Lithuania in search of a geopolitical vision
by Raimundas Lopata and Vytautas Zalys
The end of the Cold War and the collapse of the USSR transformedthe geopolitical order of the world. The old bipolar world whichprovided stability and security has been replaced by a more complicatedand less definable geopolitical disorder. In a multipolar environment,there are more "gray" zones between established securitystructures. And thus it is entirely natural that both great powersand smaller states are redefining their geopolitical visions.Such reexaminations dominate political discourse in the smallstates that are caught in these "gray" areas.
Finding itself precisely there, Lithuania too is seeking to define its place in the new environment. In its considerationof these questions, Vilnius looks back to the interwar periodwhen,
as now, Lithuania found itself confined in a force field between the Soviet Union, Poland and Germany. At that time, and because of historical traditions, Lithuania tried to tack between Berlin and Moscow rather than work closely with Poland. As a result,we paid dearly as a country.
One aspect of that approach was Lithuania’s involvement with the Baltic Entente. Like other regional security structures in Europe at that time, the Baltic Entente was weak and did not measure up to the principles then proclaimed by the League of Nations. Cooperation among the three Baltic states gave few results whereas a broader Baltic alliance from Helsinki to Warsaw might have been more fruitful. If Paris and London had backed such an alliance, security in the troubled region between the Soviet Union and Moscow might have been enhanced.
But for that to happen, Lithuania and Poland had to improve their ties. During the 1930s, Stasys Lozoraitis, Sr., attempted to find a modus vivendi with Poland, without at any point renouncingLithuanian claims to Vilnius. It was not his fault that thisapproach remained on paper, and we note that Lithuanian officialswere more farsighted than Polish ones.
Now Lithuania finds itself in an entirely new environmentbut with the almost the same geography. There is no lack of good will and there are frequent discussions about the constructionof a common European home. But how will this home be built? There are three broad sets of ideas:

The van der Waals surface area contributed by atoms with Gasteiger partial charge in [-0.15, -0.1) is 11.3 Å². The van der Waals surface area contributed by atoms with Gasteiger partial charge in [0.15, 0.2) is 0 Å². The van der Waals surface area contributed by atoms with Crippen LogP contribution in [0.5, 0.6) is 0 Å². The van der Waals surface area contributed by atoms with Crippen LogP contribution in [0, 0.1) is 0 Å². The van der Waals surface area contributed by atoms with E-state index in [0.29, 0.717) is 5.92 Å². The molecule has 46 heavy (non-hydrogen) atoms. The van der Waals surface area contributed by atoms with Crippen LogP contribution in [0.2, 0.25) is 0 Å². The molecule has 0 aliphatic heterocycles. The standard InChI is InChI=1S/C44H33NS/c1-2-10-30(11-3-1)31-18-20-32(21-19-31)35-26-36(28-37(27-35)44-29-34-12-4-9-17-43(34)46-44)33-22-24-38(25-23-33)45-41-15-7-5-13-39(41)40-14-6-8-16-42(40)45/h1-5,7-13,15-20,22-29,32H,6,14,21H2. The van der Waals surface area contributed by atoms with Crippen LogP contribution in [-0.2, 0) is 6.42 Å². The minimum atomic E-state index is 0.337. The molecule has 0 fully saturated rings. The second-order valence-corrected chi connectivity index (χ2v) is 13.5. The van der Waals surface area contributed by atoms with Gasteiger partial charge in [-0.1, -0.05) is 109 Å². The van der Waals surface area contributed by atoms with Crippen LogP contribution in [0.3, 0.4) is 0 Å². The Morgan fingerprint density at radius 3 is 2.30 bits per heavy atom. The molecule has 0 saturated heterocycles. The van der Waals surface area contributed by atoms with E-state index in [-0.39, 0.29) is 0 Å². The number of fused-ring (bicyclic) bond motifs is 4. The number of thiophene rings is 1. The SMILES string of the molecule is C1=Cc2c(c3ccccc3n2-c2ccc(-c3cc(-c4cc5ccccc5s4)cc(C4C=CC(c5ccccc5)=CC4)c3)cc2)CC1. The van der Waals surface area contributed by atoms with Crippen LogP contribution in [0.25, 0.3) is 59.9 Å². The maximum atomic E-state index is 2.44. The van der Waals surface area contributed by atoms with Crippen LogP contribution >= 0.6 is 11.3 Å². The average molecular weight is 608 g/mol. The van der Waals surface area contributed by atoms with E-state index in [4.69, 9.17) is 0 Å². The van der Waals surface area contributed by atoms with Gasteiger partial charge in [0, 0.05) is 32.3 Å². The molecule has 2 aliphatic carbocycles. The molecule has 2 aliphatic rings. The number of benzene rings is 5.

–The Eurocentric view, which represents a revival of the ideas of de Gaulle, seeks a Europeanization of NATO, a reduction in American influence in Europe, and an accommodating stance toward Russia as well as a favorable attitude toward Central Europe.
–The Euroatlantic view, which holds that only an American-Europeanlinkage through NATO can provide security. This Anglo-Saxon approachdominates the foreign policy of the US and the UK and can beseen in Germany as well. But growing isolationism in the UnitedStates itself, and West European efforts to redefine their ownsecurity interests in the post-Cold War environment, are underminingthis traditional pillar of the past.
–The Eurasian view, propagated by Russia, which holds that entirely new security arrangements should be made for Europe, that NATO should be reduced in importance and subordinated or supplanted by the OSCE. While such a view is often discussed, the discussions themselves highlight an important reality: everyonein Europe knows whose voice would be the loudest in such a securitysystem, a development few in Europe are prepared to accept.
In all three cases, Central Europe is a focal point for conflict,whether as the result of NATO’s expansion or of NATO’s demise.This is nothing new. The states in the region between Berlinand Moscow have been at the center of geopolitical discussionsfor more than two centuries. Only the terms used about them–cordonsanitaire, buffer, barrier, and so on–have changed. But in allthese discussions there has been no answer to what would seemto be the fundamental question: where does Central Europe beginand where does it end?
We Lithuanians consider ourselves to be in the center of Central Europe, but many including many Western governments are less sure where the Baltic states belong. Sometimes, Lithuania and its neighbors are treated like East Europeans, sometimeslike Scandinavians, and sometimes like "former republicsof the USSR."